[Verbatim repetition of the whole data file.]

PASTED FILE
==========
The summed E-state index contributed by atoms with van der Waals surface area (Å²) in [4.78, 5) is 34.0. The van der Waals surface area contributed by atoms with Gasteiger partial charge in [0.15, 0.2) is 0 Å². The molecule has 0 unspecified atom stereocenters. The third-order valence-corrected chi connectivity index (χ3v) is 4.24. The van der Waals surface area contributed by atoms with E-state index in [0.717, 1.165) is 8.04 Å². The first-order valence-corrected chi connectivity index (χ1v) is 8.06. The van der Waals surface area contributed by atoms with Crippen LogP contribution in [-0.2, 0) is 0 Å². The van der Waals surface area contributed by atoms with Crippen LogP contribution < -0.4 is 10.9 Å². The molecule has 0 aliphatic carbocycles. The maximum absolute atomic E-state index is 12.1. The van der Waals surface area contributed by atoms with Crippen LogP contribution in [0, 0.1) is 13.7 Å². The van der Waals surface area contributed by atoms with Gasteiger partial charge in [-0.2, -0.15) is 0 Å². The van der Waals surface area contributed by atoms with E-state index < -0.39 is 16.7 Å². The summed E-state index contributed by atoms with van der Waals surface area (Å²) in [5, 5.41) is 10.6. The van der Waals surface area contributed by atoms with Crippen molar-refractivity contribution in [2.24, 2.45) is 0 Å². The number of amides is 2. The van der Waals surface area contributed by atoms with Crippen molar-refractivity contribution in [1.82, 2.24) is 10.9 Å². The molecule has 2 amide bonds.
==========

The summed E-state index contributed by atoms with van der Waals surface area (Å²) in [4.78, 5) is 34.0. The van der Waals surface area contributed by atoms with Gasteiger partial charge in [0.15, 0.2) is 0 Å². The molecule has 0 unspecified atom stereocenters. The third-order valence-corrected chi connectivity index (χ3v) is 4.24. The van der Waals surface area contributed by atoms with E-state index in [0.717, 1.165) is 8.04 Å². The first-order valence-corrected chi connectivity index (χ1v) is 8.06. The van der Waals surface area contributed by atoms with Crippen LogP contribution in [-0.2, 0) is 0 Å². The van der Waals surface area contributed by atoms with Crippen LogP contribution < -0.4 is 10.9 Å². The molecule has 0 aliphatic carbocycles. The maximum absolute atomic E-state index is 12.1. The van der Waals surface area contributed by atoms with Crippen LogP contribution in [0, 0.1) is 13.7 Å². The van der Waals surface area contributed by atoms with Gasteiger partial charge in [-0.2, -0.15) is 0 Å². The van der Waals surface area contributed by atoms with E-state index < -0.39 is 16.7 Å². The summed E-state index contributed by atoms with van der Waals surface area (Å²) in [5, 5.41) is 10.6. The van der Waals surface area contributed by atoms with Crippen molar-refractivity contribution in [2.24, 2.45) is 0 Å². The number of amides is 2. The van der Waals surface area contributed by atoms with Crippen molar-refractivity contribution in [1.82, 2.24) is 10.9 Å². The molecule has 2 amide bonds.